The globe effect, sometimes called the rolling ball effect or the spinning globe effect, is an optical phenomenon that occurs with visual optical instruments, in particular binoculars and telescopes, that are designed to be free of distortion. When these instruments are panned, the moving image appears to roll over a curved, convex surface. In 1949, Horst Koehler at Zeiss (Jena) suggested adding some pincushion distortion to the optical design to eliminate the globe effect. August Sonnefeld conducted experiments with volunteers, which supported the claim that a supplementary distortion could improve the imaging of visual optical instruments. Since that time, most binocular manufacturers have followed Zeiss's example and added pincushion distortion to their optical design.
The origin of the globe effect initially remained unclear after its discovery in the first half of the past century. Koehler speculated about an "unnatural perspective generated by the binocular while panning over a three dimensional scenery", thereby ignoring the fact that the globe effect was observable at the night sky as well, where perspective distortions were absent.
Recently, the globe effect has been linked to the peculiar properties of human visual perception, which adds a certain amount of barrel distortion to the visual field. The amount of barrel distortion is subject to individual differences, which explains the fact that the perceived intensity of the globe effect varies significantly between different observers.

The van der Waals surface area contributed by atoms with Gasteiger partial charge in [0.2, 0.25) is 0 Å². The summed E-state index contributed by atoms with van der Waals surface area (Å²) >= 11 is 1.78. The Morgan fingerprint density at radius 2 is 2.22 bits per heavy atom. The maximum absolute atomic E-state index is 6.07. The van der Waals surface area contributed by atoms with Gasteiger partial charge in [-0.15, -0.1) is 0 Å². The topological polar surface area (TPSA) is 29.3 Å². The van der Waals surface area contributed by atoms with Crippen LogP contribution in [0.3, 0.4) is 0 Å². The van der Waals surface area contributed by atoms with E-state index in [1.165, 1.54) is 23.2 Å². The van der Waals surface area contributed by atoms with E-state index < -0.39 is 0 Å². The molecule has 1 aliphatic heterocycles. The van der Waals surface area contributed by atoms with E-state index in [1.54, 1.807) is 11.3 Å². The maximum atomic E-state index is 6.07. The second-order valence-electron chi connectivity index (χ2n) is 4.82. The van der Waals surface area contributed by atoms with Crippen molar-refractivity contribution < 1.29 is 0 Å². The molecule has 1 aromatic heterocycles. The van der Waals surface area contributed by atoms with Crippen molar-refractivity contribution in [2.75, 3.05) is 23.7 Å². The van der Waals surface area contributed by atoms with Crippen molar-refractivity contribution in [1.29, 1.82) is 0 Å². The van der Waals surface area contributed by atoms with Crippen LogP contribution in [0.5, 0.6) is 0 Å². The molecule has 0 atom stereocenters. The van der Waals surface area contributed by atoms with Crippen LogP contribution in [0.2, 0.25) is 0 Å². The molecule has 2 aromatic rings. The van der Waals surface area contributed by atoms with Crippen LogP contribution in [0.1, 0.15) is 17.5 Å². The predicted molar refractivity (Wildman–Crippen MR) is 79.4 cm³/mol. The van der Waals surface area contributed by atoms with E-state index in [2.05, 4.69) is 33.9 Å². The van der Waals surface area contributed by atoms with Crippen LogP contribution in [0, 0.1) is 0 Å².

An alternative approach for explaining the globe effect comes from the technical journalist and optics specialist Walter E. Schön. He states that the observed effect is in fact not that of a rolling globe but that of a vertically rotating cylinder. The globe shape of the illusion seen by most observers is only due to the fact that the field of view through the optical device is circular. This illusion of a rotating cylinder during panning is caused by the horizontal movement of the image being (due to the angular magnification of the device) faster and more uniform (with less parallax) compared to the naked eye and also not corresponding to the felt rotational speed of the observer's head. When the brain tries to integrate these conflicting signals, it creates the perception that the image is moving slower at the left and right edges than in the middle, giving the illusion of a rotating cylinder.
- H. Koehler, "Grundsaetzliches zum Fernrohrsehen", Deutsche Optische Wochenschrift 35, Vol. 6, p. 41 (1949).
- A. Sonnefeld, "Ueber die Verzeichnung bei optischen Instrumenten, die in Verbindung mit dem blickenden Auge gebraucht werden", Deutsche Optische Wochenschrift 35, Vol. 13, p. 97 (1949).
- H. Merlitz, "Distortion of binoculars revisited: Does the sweet spot exist?", JOSA A, Vol. 27, Issue 1, pp. 50-57 (2010).
- A.H.J. Oomes, J.J. Koenderink, A.J. Doorn, H. de Ridder, "What are the uncurved lines in our visual field? A fresh look at Helmholtz's checkerboard", Perception 38, p. 1284 (2009).
- Erklärung des Globuseffekts, Walter E. Schön, http://www.juelich-bonn.com/jForum/read.php?9,288850,288850#msg-288850
- Yoder, Jr., Paul R.; Vukobratovich, Daniel (2011). Field Guide to Binoculars and Scopes. SPIE PRESS. ISBN 9780819486493.